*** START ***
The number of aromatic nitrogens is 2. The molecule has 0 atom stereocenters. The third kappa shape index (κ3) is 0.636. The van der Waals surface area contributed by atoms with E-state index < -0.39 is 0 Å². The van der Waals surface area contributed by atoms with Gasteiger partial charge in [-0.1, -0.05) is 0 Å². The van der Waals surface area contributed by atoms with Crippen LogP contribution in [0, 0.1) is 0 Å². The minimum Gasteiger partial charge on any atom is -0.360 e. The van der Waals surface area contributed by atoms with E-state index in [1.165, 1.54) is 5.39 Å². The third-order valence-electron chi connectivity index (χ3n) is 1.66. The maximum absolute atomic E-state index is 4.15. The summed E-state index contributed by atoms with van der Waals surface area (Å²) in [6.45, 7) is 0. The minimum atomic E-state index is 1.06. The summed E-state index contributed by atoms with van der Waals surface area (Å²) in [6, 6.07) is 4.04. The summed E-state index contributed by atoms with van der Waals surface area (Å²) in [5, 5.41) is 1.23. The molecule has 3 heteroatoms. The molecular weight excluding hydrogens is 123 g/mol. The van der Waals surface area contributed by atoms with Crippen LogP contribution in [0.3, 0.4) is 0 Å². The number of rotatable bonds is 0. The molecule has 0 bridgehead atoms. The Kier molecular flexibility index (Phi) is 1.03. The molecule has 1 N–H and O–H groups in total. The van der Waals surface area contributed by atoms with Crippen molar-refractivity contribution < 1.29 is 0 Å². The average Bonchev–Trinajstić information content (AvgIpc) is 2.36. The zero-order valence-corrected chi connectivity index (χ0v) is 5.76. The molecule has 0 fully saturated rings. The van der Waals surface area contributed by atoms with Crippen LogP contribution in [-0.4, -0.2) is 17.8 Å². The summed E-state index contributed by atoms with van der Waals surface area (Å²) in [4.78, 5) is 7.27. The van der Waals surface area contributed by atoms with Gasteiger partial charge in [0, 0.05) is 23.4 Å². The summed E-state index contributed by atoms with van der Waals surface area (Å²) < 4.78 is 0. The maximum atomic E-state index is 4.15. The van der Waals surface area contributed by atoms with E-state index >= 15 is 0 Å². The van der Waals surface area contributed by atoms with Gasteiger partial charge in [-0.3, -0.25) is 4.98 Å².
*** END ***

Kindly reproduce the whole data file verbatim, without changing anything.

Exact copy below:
The number of aromatic nitrogens is 2. The molecule has 0 atom stereocenters. The third kappa shape index (κ3) is 0.636. The van der Waals surface area contributed by atoms with E-state index < -0.39 is 0 Å². The van der Waals surface area contributed by atoms with Gasteiger partial charge in [-0.1, -0.05) is 0 Å². The van der Waals surface area contributed by atoms with Crippen LogP contribution in [0, 0.1) is 0 Å². The minimum Gasteiger partial charge on any atom is -0.360 e. The van der Waals surface area contributed by atoms with E-state index in [1.165, 1.54) is 5.39 Å². The third-order valence-electron chi connectivity index (χ3n) is 1.66. The maximum absolute atomic E-state index is 4.15. The summed E-state index contributed by atoms with van der Waals surface area (Å²) in [6.45, 7) is 0. The minimum atomic E-state index is 1.06. The summed E-state index contributed by atoms with van der Waals surface area (Å²) in [6, 6.07) is 4.04. The summed E-state index contributed by atoms with van der Waals surface area (Å²) in [5, 5.41) is 1.23. The molecule has 3 heteroatoms. The molecular weight excluding hydrogens is 123 g/mol. The van der Waals surface area contributed by atoms with Crippen LogP contribution in [0.3, 0.4) is 0 Å². The number of rotatable bonds is 0. The molecule has 0 bridgehead atoms. The Kier molecular flexibility index (Phi) is 1.03. The molecule has 1 N–H and O–H groups in total. The van der Waals surface area contributed by atoms with Crippen molar-refractivity contribution < 1.29 is 0 Å². The average Bonchev–Trinajstić information content (AvgIpc) is 2.36. The zero-order valence-corrected chi connectivity index (χ0v) is 5.76. The molecule has 0 fully saturated rings. The van der Waals surface area contributed by atoms with Crippen LogP contribution in [-0.4, -0.2) is 17.8 Å². The summed E-state index contributed by atoms with van der Waals surface area (Å²) in [4.78, 5) is 7.27. The van der Waals surface area contributed by atoms with Gasteiger partial charge in [0, 0.05) is 23.4 Å². The summed E-state index contributed by atoms with van der Waals surface area (Å²) < 4.78 is 0. The maximum atomic E-state index is 4.15. The van der Waals surface area contributed by atoms with E-state index >= 15 is 0 Å². The van der Waals surface area contributed by atoms with Gasteiger partial charge in [-0.3, -0.25) is 4.98 Å².